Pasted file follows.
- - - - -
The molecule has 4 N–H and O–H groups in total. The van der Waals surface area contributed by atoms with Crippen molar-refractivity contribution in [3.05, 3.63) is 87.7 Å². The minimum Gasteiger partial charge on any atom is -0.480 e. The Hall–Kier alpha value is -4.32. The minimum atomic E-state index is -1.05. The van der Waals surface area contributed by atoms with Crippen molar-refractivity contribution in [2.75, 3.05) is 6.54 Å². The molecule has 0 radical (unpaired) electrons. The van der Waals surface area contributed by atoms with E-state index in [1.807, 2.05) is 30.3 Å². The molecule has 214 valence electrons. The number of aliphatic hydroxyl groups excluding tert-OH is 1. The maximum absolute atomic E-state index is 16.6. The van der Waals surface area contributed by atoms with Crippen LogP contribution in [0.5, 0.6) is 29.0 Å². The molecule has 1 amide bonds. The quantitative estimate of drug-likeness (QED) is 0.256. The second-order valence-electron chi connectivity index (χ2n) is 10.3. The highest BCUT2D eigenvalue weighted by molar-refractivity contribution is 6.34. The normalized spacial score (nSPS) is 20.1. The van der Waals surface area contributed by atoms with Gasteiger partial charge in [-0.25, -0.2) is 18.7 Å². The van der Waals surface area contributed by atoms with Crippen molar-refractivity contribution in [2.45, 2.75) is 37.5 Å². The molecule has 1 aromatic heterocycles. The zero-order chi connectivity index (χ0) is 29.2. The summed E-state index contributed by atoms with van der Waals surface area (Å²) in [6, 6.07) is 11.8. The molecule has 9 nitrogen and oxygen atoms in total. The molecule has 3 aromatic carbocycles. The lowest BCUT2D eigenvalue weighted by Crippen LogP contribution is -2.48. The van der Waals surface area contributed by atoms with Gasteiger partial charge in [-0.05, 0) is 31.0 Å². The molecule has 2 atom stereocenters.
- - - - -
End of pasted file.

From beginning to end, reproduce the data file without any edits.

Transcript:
The molecule has 4 N–H and O–H groups in total. The van der Waals surface area contributed by atoms with Crippen molar-refractivity contribution in [3.05, 3.63) is 87.7 Å². The minimum Gasteiger partial charge on any atom is -0.480 e. The Hall–Kier alpha value is -4.32. The minimum atomic E-state index is -1.05. The van der Waals surface area contributed by atoms with Crippen molar-refractivity contribution in [2.75, 3.05) is 6.54 Å². The molecule has 0 radical (unpaired) electrons. The van der Waals surface area contributed by atoms with E-state index in [1.807, 2.05) is 30.3 Å². The molecule has 214 valence electrons. The number of aliphatic hydroxyl groups excluding tert-OH is 1. The maximum absolute atomic E-state index is 16.6. The van der Waals surface area contributed by atoms with Crippen LogP contribution in [0.5, 0.6) is 29.0 Å². The molecule has 1 amide bonds. The quantitative estimate of drug-likeness (QED) is 0.256. The second-order valence-electron chi connectivity index (χ2n) is 10.3. The highest BCUT2D eigenvalue weighted by molar-refractivity contribution is 6.34. The normalized spacial score (nSPS) is 20.1. The van der Waals surface area contributed by atoms with Gasteiger partial charge in [-0.25, -0.2) is 18.7 Å². The van der Waals surface area contributed by atoms with Crippen molar-refractivity contribution in [2.45, 2.75) is 37.5 Å². The molecule has 1 aromatic heterocycles. The zero-order chi connectivity index (χ0) is 29.2. The summed E-state index contributed by atoms with van der Waals surface area (Å²) in [6, 6.07) is 11.8. The molecule has 9 nitrogen and oxygen atoms in total. The molecule has 3 aromatic carbocycles. The lowest BCUT2D eigenvalue weighted by Crippen LogP contribution is -2.48. The van der Waals surface area contributed by atoms with Gasteiger partial charge in [-0.05, 0) is 31.0 Å². The molecule has 2 atom stereocenters.